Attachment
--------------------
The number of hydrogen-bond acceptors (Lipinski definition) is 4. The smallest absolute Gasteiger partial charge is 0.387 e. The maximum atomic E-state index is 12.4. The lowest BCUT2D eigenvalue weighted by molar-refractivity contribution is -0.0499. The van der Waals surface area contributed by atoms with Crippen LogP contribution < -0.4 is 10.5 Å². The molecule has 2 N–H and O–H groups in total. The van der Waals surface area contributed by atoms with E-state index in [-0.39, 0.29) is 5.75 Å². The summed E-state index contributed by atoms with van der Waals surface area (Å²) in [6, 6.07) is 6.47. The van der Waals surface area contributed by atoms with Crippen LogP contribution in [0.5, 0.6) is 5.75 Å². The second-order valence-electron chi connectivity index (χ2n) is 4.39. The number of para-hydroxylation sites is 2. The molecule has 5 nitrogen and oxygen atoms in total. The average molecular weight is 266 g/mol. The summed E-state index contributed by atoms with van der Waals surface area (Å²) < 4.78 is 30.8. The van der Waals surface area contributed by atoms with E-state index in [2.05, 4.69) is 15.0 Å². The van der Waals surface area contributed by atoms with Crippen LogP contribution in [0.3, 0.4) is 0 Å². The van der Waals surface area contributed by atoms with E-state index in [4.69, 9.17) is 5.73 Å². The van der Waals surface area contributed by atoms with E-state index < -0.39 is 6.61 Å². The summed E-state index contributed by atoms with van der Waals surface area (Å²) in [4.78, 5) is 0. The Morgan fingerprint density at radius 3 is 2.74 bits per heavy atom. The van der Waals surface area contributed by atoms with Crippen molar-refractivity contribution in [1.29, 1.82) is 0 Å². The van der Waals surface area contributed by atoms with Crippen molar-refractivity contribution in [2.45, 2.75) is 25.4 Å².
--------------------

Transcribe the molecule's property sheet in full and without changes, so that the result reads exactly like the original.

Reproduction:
The number of hydrogen-bond acceptors (Lipinski definition) is 4. The smallest absolute Gasteiger partial charge is 0.387 e. The maximum atomic E-state index is 12.4. The lowest BCUT2D eigenvalue weighted by molar-refractivity contribution is -0.0499. The van der Waals surface area contributed by atoms with Crippen LogP contribution < -0.4 is 10.5 Å². The molecule has 2 N–H and O–H groups in total. The van der Waals surface area contributed by atoms with E-state index in [-0.39, 0.29) is 5.75 Å². The summed E-state index contributed by atoms with van der Waals surface area (Å²) in [6, 6.07) is 6.47. The van der Waals surface area contributed by atoms with Crippen LogP contribution in [0.5, 0.6) is 5.75 Å². The second-order valence-electron chi connectivity index (χ2n) is 4.39. The number of para-hydroxylation sites is 2. The molecule has 5 nitrogen and oxygen atoms in total. The average molecular weight is 266 g/mol. The summed E-state index contributed by atoms with van der Waals surface area (Å²) < 4.78 is 30.8. The van der Waals surface area contributed by atoms with E-state index in [2.05, 4.69) is 15.0 Å². The van der Waals surface area contributed by atoms with Crippen LogP contribution in [0.3, 0.4) is 0 Å². The van der Waals surface area contributed by atoms with E-state index in [4.69, 9.17) is 5.73 Å². The van der Waals surface area contributed by atoms with E-state index < -0.39 is 6.61 Å². The summed E-state index contributed by atoms with van der Waals surface area (Å²) in [4.78, 5) is 0. The Morgan fingerprint density at radius 3 is 2.74 bits per heavy atom. The van der Waals surface area contributed by atoms with Crippen molar-refractivity contribution in [1.29, 1.82) is 0 Å². The van der Waals surface area contributed by atoms with Crippen molar-refractivity contribution in [2.45, 2.75) is 25.4 Å².